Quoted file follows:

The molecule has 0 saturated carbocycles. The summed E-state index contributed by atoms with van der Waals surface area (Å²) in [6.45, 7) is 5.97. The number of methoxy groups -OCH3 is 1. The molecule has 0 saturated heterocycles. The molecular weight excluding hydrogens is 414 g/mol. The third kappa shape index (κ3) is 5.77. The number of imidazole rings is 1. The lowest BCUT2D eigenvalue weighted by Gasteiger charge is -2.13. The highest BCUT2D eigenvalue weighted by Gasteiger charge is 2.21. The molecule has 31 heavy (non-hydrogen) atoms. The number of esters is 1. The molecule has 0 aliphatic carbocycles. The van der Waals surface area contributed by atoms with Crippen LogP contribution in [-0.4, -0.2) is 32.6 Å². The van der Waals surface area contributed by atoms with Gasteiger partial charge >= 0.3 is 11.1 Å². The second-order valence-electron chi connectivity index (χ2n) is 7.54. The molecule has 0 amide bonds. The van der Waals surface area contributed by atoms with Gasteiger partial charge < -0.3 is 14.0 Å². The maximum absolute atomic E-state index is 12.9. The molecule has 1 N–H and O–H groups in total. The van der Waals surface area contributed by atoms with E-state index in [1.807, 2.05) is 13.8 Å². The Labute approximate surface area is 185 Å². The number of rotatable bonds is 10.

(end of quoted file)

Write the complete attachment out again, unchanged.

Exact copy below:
The molecule has 0 saturated carbocycles. The summed E-state index contributed by atoms with van der Waals surface area (Å²) in [6.45, 7) is 5.97. The number of methoxy groups -OCH3 is 1. The molecule has 0 saturated heterocycles. The molecular weight excluding hydrogens is 414 g/mol. The third kappa shape index (κ3) is 5.77. The number of imidazole rings is 1. The lowest BCUT2D eigenvalue weighted by Gasteiger charge is -2.13. The highest BCUT2D eigenvalue weighted by Gasteiger charge is 2.21. The molecule has 31 heavy (non-hydrogen) atoms. The number of esters is 1. The molecule has 0 aliphatic carbocycles. The van der Waals surface area contributed by atoms with Crippen LogP contribution in [-0.4, -0.2) is 32.6 Å². The van der Waals surface area contributed by atoms with Gasteiger partial charge >= 0.3 is 11.1 Å². The second-order valence-electron chi connectivity index (χ2n) is 7.54. The molecule has 0 amide bonds. The van der Waals surface area contributed by atoms with Gasteiger partial charge < -0.3 is 14.0 Å². The maximum absolute atomic E-state index is 12.9. The molecule has 1 N–H and O–H groups in total. The van der Waals surface area contributed by atoms with E-state index in [1.807, 2.05) is 13.8 Å². The Labute approximate surface area is 185 Å². The number of rotatable bonds is 10.